The writing on the wall
Assessing the extent of potential losses from the crisis is hard. Britain’s financial watchdog thinks uncertainty on values is so strong that it has forced listed funds to suspend redemptions. Analysts canvassed by The Economist reckon property values will fall by less than 20% overall this year, and rents by 5-10%. That compares with falls of 25% and 10-20%, respectively, in 2008-09. But a lot depends on how long rent suspensions last. MSCI, an index provider, estimates that assets subject to a six-month rent holiday and a recession could lose 37% of their worth. REIT prices suggest retail properties could have further to fall.
Figuring out who will bear those losses is even tricker. Laws differ as to whether creditors or equity holders should get preferred treatment, with the former favoured in Europe and the latter better protected in America. Most important, ownership of property assets is “a big, complicated web” that cannot easily be untangled by outsiders, says a consultant. Property vehicles are often owned by large asset managers that aggregate pension-fund money from all over the world. Despite improvements in disclosures, private funds remain opaque. Lenders are not always best-in-class either. “Try getting a French bank to reveal its property-type breakdown for commercial real-estate lending,” says one analyst.
What seems clear is that banks are in a sounder position than during the financial crisis. Loan-to-value ratios were below 60% at the end of 2019, compared with 70% in 2007, so there is more equity to absorb drops in values, says Richard Bloxam of JLL, a property consultancy. Banks’ capital buffers are bigger. In America CMBSs can catalyse credit crunches, because property lenders often use them as collateral to finance more loans. But these account for 15% of total property debt, down from over 50% in 2007. And they have held up well so far, thanks to purchases by the Federal Reserve. (The Fed’s programme, which excludes newly issued CMBSs, expires on September 30th.)
A more diverse lending universe, though, means more entities are exposed to potential losses—including institutional investors, which have piled $235bn into specialist private property-debt funds since 2008. Some funds are already struggling to repay the short-term debt they have raised against long-dated assets. Bigger shocks may well occur when batches of loans mature. Britain faces a £43bn ($53bn) commercial-property refinancing wall in 2020-21; America’s is worth $2trn over the next five years.
Such losses notwithstanding, investors’ love affair with commercial property is unlikely to be at an end. Interest rates in the rich world are close to zero, if not below it, and going nowhere. The spread between real-estate and government-bond yields is still alluring. Private-equity firms’ mountains of dry powder—now worth a third of assets under management, the highest since 2010—will put a floor under values. But those who once blindly piled in are likely to think twice. The result could be a more discerning investment approach. Institutional investors could become more cautious, favouring targets like housing blocks or prime offices that provide long-term secure income; more money seems to be chasing a shrinking pool of “defensive” assets, which could push prices up further and dampen yields. Some will hedge their bets. Alisa Mall of the Carnegie Corporation of New York, a $3.5bn endowment with a 10.5% allocation to property, says it wants to add generalist managers who can invest across sectors and geographies to its portfolio of “sharpshooter” specialists.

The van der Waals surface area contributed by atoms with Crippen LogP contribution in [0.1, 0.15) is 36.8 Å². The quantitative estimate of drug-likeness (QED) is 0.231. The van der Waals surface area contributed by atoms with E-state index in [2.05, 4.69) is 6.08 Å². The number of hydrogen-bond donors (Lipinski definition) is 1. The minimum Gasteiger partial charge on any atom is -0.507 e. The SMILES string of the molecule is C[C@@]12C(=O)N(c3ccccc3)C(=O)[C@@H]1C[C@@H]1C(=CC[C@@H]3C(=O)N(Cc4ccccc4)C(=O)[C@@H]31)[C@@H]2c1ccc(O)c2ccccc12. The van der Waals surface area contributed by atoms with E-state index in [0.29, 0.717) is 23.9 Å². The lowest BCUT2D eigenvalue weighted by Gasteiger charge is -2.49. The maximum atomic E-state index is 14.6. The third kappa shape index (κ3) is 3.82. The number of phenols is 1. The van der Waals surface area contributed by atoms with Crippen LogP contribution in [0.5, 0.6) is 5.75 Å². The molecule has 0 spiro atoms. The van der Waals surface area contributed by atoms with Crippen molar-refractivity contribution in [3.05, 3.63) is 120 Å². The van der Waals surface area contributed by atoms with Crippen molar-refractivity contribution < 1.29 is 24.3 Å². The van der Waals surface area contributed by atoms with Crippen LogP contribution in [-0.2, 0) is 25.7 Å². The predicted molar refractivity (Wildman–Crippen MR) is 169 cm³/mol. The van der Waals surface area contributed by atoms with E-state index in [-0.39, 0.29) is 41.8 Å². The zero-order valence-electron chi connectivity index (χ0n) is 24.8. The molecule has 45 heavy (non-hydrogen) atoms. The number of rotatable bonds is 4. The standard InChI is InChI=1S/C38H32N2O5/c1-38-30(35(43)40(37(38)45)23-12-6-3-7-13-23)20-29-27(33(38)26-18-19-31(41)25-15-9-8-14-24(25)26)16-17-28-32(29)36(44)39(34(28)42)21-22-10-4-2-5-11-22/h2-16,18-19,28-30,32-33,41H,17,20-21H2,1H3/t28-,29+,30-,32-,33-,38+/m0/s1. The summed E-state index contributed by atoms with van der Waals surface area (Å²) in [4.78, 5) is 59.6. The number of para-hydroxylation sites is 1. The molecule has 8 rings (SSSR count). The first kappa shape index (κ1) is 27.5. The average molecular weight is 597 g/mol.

Yet others, mostly private real-estate funds, hope to swoop on bargains (most public vehicles are trading below their underlying asset values). Craig Duffy of GLP, a private-equity firm based in Singapore with a vast portfolio of warehouses, says the firm has $7bn of dry powder to deploy, and hopes to raise another $8bn-9bn by the end of 2020. Some will focus on debt at a time when liquidity to stretched borrowers comes at a premium: Skardon Baker of Apollo, a firm that invests in distressed assets, says its European opportunistic fund has deployed €500m in the past 12 weeks.
The big winners will probably be giant firms like Brookfield, which closed a $15bn fund last year, and Blackstone, which raised a record $20.5bn vehicle a few months later. They have war-chests allowing them to command price discounts by buying bundles of assets at once. And they are among the few firms with the development skills needed to turn buildings round. Ever greater demand for their services may allow them to charge hefty fees, on ever bigger sums. Pension funds and insurers are becoming warier of commercial property. But for private-equity barons it remains a giant moneymaker. ■
This article appeared in the Finance & economics section of the print edition under the headline “Like a ton of bricks”